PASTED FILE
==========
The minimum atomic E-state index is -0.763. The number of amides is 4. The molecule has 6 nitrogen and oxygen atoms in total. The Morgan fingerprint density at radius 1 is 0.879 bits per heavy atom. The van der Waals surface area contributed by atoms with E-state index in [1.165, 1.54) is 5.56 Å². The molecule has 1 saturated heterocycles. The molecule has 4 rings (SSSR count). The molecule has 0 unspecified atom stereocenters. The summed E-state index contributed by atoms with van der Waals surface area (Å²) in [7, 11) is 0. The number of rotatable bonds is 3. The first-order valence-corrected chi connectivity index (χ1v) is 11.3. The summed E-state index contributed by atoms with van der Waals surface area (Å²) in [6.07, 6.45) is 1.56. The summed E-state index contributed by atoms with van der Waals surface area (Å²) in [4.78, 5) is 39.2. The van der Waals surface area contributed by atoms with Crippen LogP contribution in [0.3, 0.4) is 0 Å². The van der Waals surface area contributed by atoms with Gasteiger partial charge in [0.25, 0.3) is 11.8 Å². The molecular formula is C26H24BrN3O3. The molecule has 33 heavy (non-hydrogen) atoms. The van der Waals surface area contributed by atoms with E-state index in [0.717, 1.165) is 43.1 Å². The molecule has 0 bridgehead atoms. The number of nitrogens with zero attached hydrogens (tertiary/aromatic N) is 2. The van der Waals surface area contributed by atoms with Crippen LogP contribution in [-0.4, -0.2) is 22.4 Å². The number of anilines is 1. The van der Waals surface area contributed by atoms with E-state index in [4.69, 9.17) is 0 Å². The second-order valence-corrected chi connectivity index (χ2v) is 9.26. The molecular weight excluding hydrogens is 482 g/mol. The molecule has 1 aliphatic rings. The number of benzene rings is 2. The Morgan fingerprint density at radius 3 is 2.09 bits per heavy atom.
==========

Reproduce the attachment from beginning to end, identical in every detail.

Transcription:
The minimum atomic E-state index is -0.763. The number of amides is 4. The molecule has 6 nitrogen and oxygen atoms in total. The Morgan fingerprint density at radius 1 is 0.879 bits per heavy atom. The van der Waals surface area contributed by atoms with E-state index in [1.165, 1.54) is 5.56 Å². The molecule has 1 saturated heterocycles. The molecule has 4 rings (SSSR count). The molecule has 0 unspecified atom stereocenters. The summed E-state index contributed by atoms with van der Waals surface area (Å²) in [7, 11) is 0. The number of rotatable bonds is 3. The first-order valence-corrected chi connectivity index (χ1v) is 11.3. The summed E-state index contributed by atoms with van der Waals surface area (Å²) in [6.07, 6.45) is 1.56. The summed E-state index contributed by atoms with van der Waals surface area (Å²) in [4.78, 5) is 39.2. The van der Waals surface area contributed by atoms with Crippen LogP contribution in [0.3, 0.4) is 0 Å². The van der Waals surface area contributed by atoms with Gasteiger partial charge in [0.25, 0.3) is 11.8 Å². The molecular formula is C26H24BrN3O3. The molecule has 33 heavy (non-hydrogen) atoms. The van der Waals surface area contributed by atoms with E-state index in [0.717, 1.165) is 43.1 Å². The molecule has 0 bridgehead atoms. The number of nitrogens with zero attached hydrogens (tertiary/aromatic N) is 2. The van der Waals surface area contributed by atoms with Crippen LogP contribution in [-0.4, -0.2) is 22.4 Å². The number of anilines is 1. The van der Waals surface area contributed by atoms with E-state index in [4.69, 9.17) is 0 Å². The second-order valence-corrected chi connectivity index (χ2v) is 9.26. The molecular weight excluding hydrogens is 482 g/mol. The molecule has 1 aliphatic rings. The number of benzene rings is 2. The Morgan fingerprint density at radius 3 is 2.09 bits per heavy atom.